If you follow me on Instagram, you know that I recently went to Japan for what I would describe as a trip of a lifetime. I was in Tokyo for 8 days and it was nothing short of an incredible adventure. Since it was technically a business trip with Feedback Sports, it wasn’t all sight seeing and sushi sampling. The reason I was able to join Doug on this trip is because we were invited to compete in Cyclo Cross Tokyo. Our distributor, Mizutani, is based in Tokyo and is a title sponsor of the event. It’s one of the largest cross races that I’ve ever been to and it draws some serious international talent considering the grand prize is 200,000 Yen. Now that my cyclocross season is officially done, it seems like the perfect time to reflect on my trip to Tokyo. Not to mention, we have well over a foot of snow on the ground here in Golden!

My flight landed in Haneda at 5am on Monday. With a 16 hour time change and very little sleep on the plane, I was in a state of delirium and excitement. I was traveling alone, but not in terms of luggage – with two bikes, two bags, and my backpack. Later that morning I met up with an old friend, Yuki. He’s from Tokyo, but lived in Colorado while attending Denver University where he found his passion for mountain biking. We raced mountain bikes together for several years. When I told Yuki that I was going to be in Tokyo for business and had a few days during the week to explore and visit some bike shops, he invited me to join him for a tour. I had no idea what I was in for!

When Yuki and his wife, Saya picked me up we headed straight to Tsukiji (ski-gee), the world famous fish market. It turns out, Yuki has some friends who work there and the owners of MilePost Bike Shop are also good friends with the Tsukiji crew. We went on a tour inside one of the most elaborate fish distribution centers in the world. Everyone was super friendly and Yuki was a great Japanese translator! Some of the tuna is flash frozen on the boat and brought in to be sliced on a band saw and packaged for sushi restaurants around the world… Denver and Vegas are very good customers they explained! It’s dangerous inside Tsukiji for numerous reasons and most tourist access is prohibited. Forklifts are buzzing around delivering fish to customers, humongous knives are used to filet equally ginormous fish, and the power saws are notorious for taking fingers off. I was very fortunate to experience Tsukiji with the locals! Click on the gallery below for a closer look at my first day in Tokyo.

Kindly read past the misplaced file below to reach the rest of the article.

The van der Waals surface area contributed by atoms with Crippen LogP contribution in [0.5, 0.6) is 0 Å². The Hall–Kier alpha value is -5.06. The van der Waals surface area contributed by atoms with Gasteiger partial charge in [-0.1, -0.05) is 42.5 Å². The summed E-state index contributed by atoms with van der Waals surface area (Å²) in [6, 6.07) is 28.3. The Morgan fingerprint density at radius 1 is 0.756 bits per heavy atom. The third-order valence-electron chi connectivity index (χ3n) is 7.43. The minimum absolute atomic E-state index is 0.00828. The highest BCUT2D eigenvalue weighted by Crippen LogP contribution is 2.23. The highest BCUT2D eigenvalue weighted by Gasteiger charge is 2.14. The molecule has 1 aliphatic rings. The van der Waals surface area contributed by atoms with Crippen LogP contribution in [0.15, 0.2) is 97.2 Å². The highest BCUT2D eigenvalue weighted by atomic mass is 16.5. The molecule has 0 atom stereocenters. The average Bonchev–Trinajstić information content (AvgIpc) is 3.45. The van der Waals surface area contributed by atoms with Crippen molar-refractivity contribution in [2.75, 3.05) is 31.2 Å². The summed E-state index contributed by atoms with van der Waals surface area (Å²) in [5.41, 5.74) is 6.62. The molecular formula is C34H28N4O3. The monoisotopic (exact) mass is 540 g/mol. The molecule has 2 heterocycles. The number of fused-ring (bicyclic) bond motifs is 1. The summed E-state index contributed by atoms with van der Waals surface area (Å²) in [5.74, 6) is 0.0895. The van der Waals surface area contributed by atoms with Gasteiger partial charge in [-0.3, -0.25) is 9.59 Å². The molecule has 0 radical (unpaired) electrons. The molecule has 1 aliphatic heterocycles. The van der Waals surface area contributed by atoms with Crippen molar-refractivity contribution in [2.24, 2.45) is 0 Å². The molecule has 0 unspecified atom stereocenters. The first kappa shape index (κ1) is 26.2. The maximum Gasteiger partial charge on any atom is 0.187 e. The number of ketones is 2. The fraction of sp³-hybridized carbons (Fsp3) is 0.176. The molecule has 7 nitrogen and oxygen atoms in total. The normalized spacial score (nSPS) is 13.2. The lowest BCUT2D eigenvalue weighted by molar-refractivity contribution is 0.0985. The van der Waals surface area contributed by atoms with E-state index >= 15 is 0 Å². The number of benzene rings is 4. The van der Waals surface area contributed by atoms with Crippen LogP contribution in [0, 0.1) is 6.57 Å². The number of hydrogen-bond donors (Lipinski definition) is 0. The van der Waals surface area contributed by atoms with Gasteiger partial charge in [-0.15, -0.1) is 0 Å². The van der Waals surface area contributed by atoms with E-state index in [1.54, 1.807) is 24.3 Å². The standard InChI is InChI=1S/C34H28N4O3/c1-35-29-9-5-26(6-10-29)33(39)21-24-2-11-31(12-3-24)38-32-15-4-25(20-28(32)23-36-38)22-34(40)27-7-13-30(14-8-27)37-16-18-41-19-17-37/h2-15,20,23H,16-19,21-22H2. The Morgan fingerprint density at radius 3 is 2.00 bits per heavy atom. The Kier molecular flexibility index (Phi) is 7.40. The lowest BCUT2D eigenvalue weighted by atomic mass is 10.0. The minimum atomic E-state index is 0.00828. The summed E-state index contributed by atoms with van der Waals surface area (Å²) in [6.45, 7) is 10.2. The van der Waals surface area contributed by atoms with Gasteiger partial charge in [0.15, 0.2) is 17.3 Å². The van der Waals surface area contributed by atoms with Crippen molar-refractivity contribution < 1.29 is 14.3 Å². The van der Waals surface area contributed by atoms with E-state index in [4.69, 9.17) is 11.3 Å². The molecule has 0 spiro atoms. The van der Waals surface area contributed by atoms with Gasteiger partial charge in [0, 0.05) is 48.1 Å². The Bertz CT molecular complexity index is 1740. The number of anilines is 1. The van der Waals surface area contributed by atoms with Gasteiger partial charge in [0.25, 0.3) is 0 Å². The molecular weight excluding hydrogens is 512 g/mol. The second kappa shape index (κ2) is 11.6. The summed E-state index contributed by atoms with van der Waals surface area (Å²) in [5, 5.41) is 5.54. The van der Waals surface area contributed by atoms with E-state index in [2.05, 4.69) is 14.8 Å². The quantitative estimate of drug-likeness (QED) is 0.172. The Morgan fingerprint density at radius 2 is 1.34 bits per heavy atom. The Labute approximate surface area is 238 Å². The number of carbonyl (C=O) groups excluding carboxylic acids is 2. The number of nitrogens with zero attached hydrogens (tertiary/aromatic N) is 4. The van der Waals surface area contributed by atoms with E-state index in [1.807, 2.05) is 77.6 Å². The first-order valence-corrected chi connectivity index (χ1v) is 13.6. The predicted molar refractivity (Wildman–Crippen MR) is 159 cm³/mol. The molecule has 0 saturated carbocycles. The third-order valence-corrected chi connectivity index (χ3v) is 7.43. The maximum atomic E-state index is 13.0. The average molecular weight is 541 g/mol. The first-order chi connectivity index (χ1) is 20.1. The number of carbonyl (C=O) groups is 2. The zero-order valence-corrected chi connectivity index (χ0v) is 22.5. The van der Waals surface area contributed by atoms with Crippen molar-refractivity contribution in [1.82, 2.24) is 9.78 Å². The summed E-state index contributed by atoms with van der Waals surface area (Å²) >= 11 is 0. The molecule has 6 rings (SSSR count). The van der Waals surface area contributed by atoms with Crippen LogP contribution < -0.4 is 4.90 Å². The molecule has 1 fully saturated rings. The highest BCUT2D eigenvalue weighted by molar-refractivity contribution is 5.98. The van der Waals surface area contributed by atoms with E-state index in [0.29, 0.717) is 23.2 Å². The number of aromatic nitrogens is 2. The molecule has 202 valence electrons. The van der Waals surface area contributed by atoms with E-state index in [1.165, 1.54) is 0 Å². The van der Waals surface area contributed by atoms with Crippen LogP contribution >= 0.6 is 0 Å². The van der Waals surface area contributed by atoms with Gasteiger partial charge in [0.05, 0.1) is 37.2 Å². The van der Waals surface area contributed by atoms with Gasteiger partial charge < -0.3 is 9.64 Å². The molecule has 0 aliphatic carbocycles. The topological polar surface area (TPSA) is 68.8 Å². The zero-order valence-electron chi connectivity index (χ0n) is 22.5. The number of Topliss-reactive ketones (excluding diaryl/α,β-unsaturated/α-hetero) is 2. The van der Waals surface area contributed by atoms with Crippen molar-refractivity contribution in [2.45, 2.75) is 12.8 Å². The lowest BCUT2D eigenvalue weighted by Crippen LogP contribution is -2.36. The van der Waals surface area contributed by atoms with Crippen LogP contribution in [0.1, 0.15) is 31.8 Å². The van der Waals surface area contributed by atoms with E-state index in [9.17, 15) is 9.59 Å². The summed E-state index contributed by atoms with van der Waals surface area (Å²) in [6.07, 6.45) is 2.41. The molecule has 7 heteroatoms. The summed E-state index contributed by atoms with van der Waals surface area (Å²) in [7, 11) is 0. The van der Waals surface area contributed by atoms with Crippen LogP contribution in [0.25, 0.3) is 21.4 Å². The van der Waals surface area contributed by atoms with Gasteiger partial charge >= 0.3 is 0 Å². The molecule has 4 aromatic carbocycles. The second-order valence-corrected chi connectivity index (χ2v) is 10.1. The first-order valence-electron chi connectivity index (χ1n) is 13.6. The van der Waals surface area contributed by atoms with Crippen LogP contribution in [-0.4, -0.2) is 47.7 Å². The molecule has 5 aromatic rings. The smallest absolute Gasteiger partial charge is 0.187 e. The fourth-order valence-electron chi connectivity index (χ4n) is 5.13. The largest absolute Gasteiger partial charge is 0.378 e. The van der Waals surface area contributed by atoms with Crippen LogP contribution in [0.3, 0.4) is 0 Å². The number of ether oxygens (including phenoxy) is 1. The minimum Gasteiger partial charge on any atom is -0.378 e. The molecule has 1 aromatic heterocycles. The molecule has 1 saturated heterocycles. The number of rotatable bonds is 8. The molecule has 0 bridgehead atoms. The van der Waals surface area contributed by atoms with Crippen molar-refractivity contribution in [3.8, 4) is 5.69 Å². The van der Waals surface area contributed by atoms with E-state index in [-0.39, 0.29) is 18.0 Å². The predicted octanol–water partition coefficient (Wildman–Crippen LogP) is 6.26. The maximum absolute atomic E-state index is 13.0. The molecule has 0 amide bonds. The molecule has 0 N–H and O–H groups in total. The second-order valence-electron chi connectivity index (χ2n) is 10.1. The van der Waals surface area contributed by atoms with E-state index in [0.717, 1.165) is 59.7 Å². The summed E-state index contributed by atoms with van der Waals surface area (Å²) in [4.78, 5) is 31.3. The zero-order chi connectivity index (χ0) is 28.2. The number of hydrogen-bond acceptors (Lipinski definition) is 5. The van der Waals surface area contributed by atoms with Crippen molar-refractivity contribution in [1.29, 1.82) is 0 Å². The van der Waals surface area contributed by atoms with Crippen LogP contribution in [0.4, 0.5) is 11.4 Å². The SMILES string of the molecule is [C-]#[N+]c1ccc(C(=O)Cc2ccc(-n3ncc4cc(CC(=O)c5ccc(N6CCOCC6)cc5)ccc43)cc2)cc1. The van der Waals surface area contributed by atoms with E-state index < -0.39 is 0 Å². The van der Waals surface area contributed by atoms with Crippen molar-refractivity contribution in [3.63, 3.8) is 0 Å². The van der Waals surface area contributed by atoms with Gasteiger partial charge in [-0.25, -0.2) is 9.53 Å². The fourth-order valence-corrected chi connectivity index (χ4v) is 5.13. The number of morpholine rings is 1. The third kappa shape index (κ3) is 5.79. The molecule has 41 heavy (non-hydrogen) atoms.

Tuesday, we rode into the mountains and stayed overnight at his friend’s Ryokan which is a traditional Japanese style inn. The gallery below does a better job describing everything, but if you are bored and want to skip ahead to the racing action, scroll down to the next gallery.

Now it’s time to race! The host hotel was super plush and breakfast was a few levels above our typical American continental breakfasts. Huge thanks to Champion Systems Tokyo for providing the accommodations and getting us into the race! The location of the race was on a beach in Odaiba, which is a man made island built in Tokyo Bay. Needless to say, the beach provided the most grueling sections of the course. It was soft sand with lots of turns which meant most of us were running a good portion of the sand. The rest of the course was awesome; A legit Kona flyover, concrete stairs that were barely ride-able, tight single track in the trees with multiple lines around the trees, and tons of spectators. (There were no concerns of root damage here in Tokyo)

It started pouring rain about an hour before the pro race! Unfortunately, the sand did not get packed down enough to be completely ride-able. I started in 20th and finished 8th. The running crushed me, I was not prepared for that much running! The fans were awesome and the event was super fun. I plan on going back next year and I am going to implement one run per week into my training in preparation.

Here’s another gallery for your viewing pleasure.

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